Health Insurance for Individuals and Families in Texas
- Medical Emergencies
- Doctor’s visits
- Prescription drugs
- Preventative care
- Other healthcare services
Which kind of health insurance should I get?
Affordable Care Act:
On vs Off Market
You may know Affordable Care Act (ACA) plans as major medical or even “Obamacare,” but whatever you call them, both On and Off Exchange plans meet all the requirements of the ACA. No matter which Exchange you shop, the prices of health insurance will always remain the same. The main difference is access to financial assistance, known as a subsidy.
On-Exchange plans are purchased through the On-Marketplace, operated in Texas by the federal government, which include available subsidies based on your household size and income.
Off-Exchange plans are offered privately by each health insurance carrier within the state. These plans offer the same Essential Health Benefits, complaint to the ACA, the only difference is Off Marketplace does not offer subsidies.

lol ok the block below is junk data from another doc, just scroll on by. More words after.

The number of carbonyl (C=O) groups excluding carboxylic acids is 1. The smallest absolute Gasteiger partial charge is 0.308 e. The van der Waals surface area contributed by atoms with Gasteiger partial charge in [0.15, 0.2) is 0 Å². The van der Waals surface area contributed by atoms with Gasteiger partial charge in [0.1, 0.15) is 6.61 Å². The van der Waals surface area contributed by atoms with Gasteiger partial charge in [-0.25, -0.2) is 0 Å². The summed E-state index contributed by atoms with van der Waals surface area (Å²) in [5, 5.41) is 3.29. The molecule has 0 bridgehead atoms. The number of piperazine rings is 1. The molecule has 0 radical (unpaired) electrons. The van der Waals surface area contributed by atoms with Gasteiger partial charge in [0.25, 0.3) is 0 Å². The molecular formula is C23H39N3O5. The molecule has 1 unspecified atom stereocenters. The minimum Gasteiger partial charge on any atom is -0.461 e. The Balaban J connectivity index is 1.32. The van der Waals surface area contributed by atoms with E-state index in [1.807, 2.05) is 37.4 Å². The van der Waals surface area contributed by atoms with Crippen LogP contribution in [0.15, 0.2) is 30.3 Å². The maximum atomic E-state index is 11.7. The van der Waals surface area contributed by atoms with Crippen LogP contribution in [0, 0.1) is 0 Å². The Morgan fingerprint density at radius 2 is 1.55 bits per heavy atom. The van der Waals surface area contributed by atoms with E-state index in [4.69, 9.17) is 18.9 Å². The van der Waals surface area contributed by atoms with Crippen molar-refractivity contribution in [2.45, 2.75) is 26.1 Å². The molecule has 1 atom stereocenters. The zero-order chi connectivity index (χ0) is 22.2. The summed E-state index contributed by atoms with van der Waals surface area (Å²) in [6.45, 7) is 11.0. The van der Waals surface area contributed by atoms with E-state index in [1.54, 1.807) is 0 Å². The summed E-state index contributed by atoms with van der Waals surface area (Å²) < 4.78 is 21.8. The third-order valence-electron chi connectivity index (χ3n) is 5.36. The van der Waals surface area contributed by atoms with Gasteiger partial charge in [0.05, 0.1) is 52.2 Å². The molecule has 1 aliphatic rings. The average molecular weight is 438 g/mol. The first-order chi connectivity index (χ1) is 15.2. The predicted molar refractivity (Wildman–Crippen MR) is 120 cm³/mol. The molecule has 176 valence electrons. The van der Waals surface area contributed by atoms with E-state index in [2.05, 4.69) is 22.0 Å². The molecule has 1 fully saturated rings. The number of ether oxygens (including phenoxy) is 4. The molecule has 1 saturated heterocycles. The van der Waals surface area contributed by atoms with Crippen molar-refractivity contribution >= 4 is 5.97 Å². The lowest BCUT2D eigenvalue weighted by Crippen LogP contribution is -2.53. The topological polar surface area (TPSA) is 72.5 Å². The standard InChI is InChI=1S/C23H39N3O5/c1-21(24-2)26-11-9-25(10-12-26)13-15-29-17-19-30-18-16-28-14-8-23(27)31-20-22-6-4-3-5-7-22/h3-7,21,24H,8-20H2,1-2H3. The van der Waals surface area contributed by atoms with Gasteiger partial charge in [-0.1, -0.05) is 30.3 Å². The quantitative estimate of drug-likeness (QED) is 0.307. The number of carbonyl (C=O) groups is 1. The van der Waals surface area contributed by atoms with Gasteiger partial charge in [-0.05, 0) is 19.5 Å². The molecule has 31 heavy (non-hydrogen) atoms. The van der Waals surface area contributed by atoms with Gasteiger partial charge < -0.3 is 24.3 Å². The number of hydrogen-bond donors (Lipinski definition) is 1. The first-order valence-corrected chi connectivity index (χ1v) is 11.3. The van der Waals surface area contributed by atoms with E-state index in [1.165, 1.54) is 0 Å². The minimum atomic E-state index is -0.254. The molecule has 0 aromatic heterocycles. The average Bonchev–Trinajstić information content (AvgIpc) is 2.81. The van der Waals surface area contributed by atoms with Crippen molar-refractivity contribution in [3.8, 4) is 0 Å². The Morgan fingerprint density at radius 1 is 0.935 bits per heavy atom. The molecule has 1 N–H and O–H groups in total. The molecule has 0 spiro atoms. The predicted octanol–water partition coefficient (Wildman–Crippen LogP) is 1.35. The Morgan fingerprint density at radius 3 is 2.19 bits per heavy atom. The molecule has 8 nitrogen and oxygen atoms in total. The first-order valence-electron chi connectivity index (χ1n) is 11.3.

ACA plans provide benefits for a broad range of health care services, both inpatient and outpatient, and can save you money on routine doctor visits, prescription drugs, preventative care, hospital stays, and more.
Short Term Plans
If you can’t afford an Affordable Care Act (ACA) plan or have missed the cutoff to apply, you may want to consider a short-term plan. Compared to ACA plans, short-term health insurance typically provides coverage limitations not found in the ACA, does not provide coverage for pre-existing health conditions and the applicant will be subject to underwriting. But short-term plans do accept applications year-round, and they can help offset costs if you have a medical emergency unrelated to a preexisting condition.
Short-term plans do not meet the requirements of the ACA and may not cover all — or any — of your medical needs, so you’ll want to read the plan details carefully before applying.
Need More Information on What Plan Works for You?
When combined with other insurance, medical indemnity plans can help cover out-of-pocket medical expenses like copays and coinsurance. You can also purchase a medical indemnity plan as your only insurance or as part of an insurance package, but as with short-term health insurance, medical indemnity plans do not meet the requirements of the Affordable Care Act (ACA) and will not help you avoid any state tax penalties. Indemnity plans also typically do not cover preexisting conditions and may include per-incident, yearly, and/or lifetime benefit limits.